The squad phase gives way to the assault phase, during which any squads you purchased assault the enemy base, and your base comes under attack from enemy forces. As before, you have a choice to make, and it can make a huge difference. Do you stick around and protect your generators, or put your considerable muscle into the assault on the enemy base? If your opponent's base is poorly guarded, your presence there can be the deciding factor in the battle. But if your defenses are inadequate to meet the enemy onslaught, your absence at home may be the final nail in your own coffin.
Solid shooting action supports the tactical decision-making. You start out with a straightforward combuster, but as you take nodes, you acquire an assortment of alternate weapons, as well as support items like the death-dealing robot sidekick Mr. Zurkon and the attack decoy known as Dopplebanger. Ammo is somewhat scarce on the battlefield, so the more weapons you're packing, the longer you can hold out in a fight. Smart use of your support items can help you take nodes and fend off enemy attacks, and in true Ratchet & Clank tradition, weapons feel powerful and are fun to use. Unfortunately the AI of enemies you must sometimes use your weapons on isn't very sharp. You commonly find foes getting caught on the environment as they approach your base.
Ranked competitive matches rate your performance and then place you into one of several leagues. The system does a fine job of finding opponents at around your skill level, while also giving you the goal of getting better and climbing up the ranks. You can also host or join custom matches and play with friends.
In addition to the competitive multiplayer, there's a brief, rudimentary campaign that can be played either solo or in split-screen or online co-op. Most missions have you defending a base while venturing out onto the battlefield to take out enemy strongholds, and it all culminates in a decent boss battle. There are a few laughs to be had--seeing Captain Qwark flex heroically and pointlessly as he flies through the air is always amusing. But if you come to Full Frontal Assault hoping for a substantial single-player experience like those offered by so many Ratchet & Clank games, you'll be disappointed.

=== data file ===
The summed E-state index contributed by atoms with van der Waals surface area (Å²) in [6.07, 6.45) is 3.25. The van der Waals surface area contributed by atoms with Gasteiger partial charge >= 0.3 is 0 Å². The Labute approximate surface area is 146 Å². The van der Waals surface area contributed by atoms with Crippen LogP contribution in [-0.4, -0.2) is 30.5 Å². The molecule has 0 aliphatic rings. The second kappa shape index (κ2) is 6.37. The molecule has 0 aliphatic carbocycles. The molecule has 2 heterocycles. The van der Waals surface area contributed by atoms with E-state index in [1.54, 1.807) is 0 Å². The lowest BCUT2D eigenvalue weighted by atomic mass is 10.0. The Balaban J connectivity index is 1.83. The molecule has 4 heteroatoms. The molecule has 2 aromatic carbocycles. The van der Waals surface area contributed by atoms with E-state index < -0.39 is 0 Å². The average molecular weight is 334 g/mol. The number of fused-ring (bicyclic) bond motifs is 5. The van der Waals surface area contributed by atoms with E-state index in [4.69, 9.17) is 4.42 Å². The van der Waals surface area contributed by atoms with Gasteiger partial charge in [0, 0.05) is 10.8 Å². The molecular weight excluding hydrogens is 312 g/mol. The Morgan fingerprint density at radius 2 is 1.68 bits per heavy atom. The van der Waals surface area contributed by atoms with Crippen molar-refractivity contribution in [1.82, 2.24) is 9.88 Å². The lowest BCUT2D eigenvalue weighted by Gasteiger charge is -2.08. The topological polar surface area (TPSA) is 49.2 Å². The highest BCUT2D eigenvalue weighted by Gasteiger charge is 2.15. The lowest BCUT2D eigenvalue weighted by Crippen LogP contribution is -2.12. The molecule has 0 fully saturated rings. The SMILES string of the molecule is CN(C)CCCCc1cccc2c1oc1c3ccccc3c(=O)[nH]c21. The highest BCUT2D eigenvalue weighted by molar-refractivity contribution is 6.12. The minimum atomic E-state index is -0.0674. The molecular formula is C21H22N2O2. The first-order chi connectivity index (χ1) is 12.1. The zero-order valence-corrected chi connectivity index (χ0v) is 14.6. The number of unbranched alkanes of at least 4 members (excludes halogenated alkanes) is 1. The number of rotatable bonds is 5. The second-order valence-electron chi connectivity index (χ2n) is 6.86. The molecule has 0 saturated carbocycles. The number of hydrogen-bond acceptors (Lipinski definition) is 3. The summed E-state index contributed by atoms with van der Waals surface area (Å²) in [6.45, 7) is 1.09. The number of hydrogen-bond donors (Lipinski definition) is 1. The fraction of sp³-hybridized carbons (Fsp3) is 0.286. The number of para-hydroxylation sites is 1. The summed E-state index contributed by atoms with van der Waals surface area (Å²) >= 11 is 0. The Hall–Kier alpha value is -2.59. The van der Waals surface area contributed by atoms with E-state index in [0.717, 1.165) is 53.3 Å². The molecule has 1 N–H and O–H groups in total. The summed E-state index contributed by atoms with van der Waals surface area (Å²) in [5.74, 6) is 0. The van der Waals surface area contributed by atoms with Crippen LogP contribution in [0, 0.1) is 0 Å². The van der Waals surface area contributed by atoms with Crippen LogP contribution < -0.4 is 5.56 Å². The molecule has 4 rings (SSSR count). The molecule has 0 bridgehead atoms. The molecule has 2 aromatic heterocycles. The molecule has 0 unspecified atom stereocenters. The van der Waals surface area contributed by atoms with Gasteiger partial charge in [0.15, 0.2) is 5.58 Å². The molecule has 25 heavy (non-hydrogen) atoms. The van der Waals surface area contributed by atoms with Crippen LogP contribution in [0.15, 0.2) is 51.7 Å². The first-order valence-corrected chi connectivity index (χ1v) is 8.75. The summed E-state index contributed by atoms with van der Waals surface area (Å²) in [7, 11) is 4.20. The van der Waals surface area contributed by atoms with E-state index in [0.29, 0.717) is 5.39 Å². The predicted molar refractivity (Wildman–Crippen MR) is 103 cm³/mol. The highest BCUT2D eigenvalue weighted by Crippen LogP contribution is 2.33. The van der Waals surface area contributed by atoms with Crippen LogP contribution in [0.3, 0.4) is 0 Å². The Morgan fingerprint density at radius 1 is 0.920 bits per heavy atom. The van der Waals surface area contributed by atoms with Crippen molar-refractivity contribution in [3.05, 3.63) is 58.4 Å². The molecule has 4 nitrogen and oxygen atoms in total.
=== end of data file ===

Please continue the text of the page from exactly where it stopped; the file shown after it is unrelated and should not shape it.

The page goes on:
This $20 game does one thing well: it has a competitive multiplayer mode that blends tactics and action in a way that allows for some exciting and unpredictable battles. You also get the Vita version with your purchase, though that won't be available until January. It's unfortunate that there aren't more multiplayer modes; as good as the one here is, you eventually wish for a change of pace from the cycle of recon, squad, and assault. But having your forces lay waste to your opponent's base as you keep his forces at bay with the dance-inducing power of a Groovitron is still a satisfying way to win a fight.